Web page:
Siren’s Song by K. M. Tolan

Siren’s Song by K. M. Tolan
Publisher: Burst Books
Genre: Action/Adventure, Sci-Fi/Fantasy
Length: Full Length (261 pgs)
Rating: 5 Stars
Reviewed by Stargazer

He was of two minds about everything, and one of them wasn’t human.

Humans called the crystalline creatures Sirens. They could kill with a scream. Decapitate with a single slash of their cutting fins. The aliens were the most vicious life form Earth ever encountered, and Scott had one trapped in his mind. Her name was Water, and her hatred for Scott’s species was only matched by her desire to be free of him. Scott couldn’t agree more, but neither of them understood the cost of letting her out. In order to save their sanity, Scott and Water have to save her people.

When all of your life you desire peace in your mind and the time comes that your desire is granted, you may soon wish that it wasn’t.

Scott Rellant is a normal human with an abnormal mind. An alien species that we are at war with resides in his brain and has remained there since shortly after his birth. Due to an act that saved his life, Scott was cursed with the alien named Water, who lives inside of his mind and can take over all functions of his being on occasion.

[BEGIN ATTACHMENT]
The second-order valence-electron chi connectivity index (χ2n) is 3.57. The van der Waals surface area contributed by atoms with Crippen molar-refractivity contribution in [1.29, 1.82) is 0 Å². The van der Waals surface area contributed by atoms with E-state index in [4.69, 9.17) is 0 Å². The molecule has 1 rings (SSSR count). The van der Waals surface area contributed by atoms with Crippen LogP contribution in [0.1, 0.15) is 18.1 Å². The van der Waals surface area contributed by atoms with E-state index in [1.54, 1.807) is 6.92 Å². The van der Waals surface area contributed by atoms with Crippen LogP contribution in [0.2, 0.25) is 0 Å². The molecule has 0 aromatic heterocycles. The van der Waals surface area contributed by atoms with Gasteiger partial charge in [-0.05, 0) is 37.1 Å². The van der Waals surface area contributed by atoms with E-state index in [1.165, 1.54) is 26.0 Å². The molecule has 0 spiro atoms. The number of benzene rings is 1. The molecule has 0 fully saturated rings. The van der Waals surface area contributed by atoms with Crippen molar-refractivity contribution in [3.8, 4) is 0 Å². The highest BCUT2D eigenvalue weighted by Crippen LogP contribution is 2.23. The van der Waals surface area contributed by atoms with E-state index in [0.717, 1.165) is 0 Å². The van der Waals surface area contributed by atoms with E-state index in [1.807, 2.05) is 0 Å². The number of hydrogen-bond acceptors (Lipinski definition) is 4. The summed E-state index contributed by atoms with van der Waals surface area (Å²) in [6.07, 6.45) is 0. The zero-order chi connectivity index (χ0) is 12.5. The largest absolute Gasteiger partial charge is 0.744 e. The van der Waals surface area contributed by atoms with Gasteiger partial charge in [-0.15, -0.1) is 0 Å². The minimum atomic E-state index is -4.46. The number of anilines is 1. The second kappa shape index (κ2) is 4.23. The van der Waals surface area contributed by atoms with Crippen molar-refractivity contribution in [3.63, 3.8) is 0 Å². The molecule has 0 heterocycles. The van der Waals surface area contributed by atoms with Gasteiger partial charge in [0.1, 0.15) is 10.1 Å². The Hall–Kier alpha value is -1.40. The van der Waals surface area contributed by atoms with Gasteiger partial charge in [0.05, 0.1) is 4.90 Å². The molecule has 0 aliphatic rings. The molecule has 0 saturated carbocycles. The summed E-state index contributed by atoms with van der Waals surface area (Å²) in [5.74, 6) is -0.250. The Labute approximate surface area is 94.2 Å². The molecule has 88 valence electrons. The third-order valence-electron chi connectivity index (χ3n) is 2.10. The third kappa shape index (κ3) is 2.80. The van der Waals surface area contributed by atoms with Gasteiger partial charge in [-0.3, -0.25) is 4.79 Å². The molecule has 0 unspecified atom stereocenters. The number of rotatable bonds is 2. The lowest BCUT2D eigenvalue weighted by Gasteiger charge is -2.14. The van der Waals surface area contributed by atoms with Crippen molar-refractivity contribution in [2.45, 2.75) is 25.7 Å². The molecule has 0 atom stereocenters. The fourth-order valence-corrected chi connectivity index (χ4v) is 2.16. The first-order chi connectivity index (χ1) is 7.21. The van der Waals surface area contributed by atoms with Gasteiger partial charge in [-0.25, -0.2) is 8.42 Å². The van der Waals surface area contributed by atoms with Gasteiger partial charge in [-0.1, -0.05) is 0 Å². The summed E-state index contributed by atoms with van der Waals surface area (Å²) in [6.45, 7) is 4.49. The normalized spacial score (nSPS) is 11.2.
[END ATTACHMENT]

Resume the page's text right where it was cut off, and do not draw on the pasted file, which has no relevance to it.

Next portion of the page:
This was a phenomenal story in which two different species must work together to understand the other or risk losing everything in the mix. The author goes so much further than just addressing the opposite viewpoints of Scott and Water, he dives deep to look at the emotional impact of institutionalization for Scott due to Water’s presence, the disrupted family dynamic that Scott is forced into and the loss of family and even purpose for Water.

K. M. Tolan works through the separation of Scott and Water and presents both sides in such a remarkable way that the reader feels interwoven into the story. The feelings that Scott and Water feel, the internal and external struggles become so real to the reader that putting down the book is not an option. To right what was wronged so many years in the past, Scott and Water join forces to combat an evil that is ever present in our own world today.

Siren’s Song touches on so many relevant topics we face today both emotionally and morally; and the threads of the story are woven so strongly that that once you are done reading Siren’s Song, you just want to pick it up again and begin reading again! I must admit I have not read a book that resonated with me this well in a long time. I cannot wait to pick up another book by K.M. Tolan, but truth be told, the next book by him will have a high bar to aspire to!

Fueled By Lust: Sotarios by Celeste Prater

Fueled By Lust: Sotarios by Celeste Prater
Publisher: Siren Publishing
Genre: Contemporary, Sci-Fi/Fantasy
Length: Full Length (331 pgs)
Other: M/F, Anal Play
Rating: 4.5 stars
Reviewed by Verbena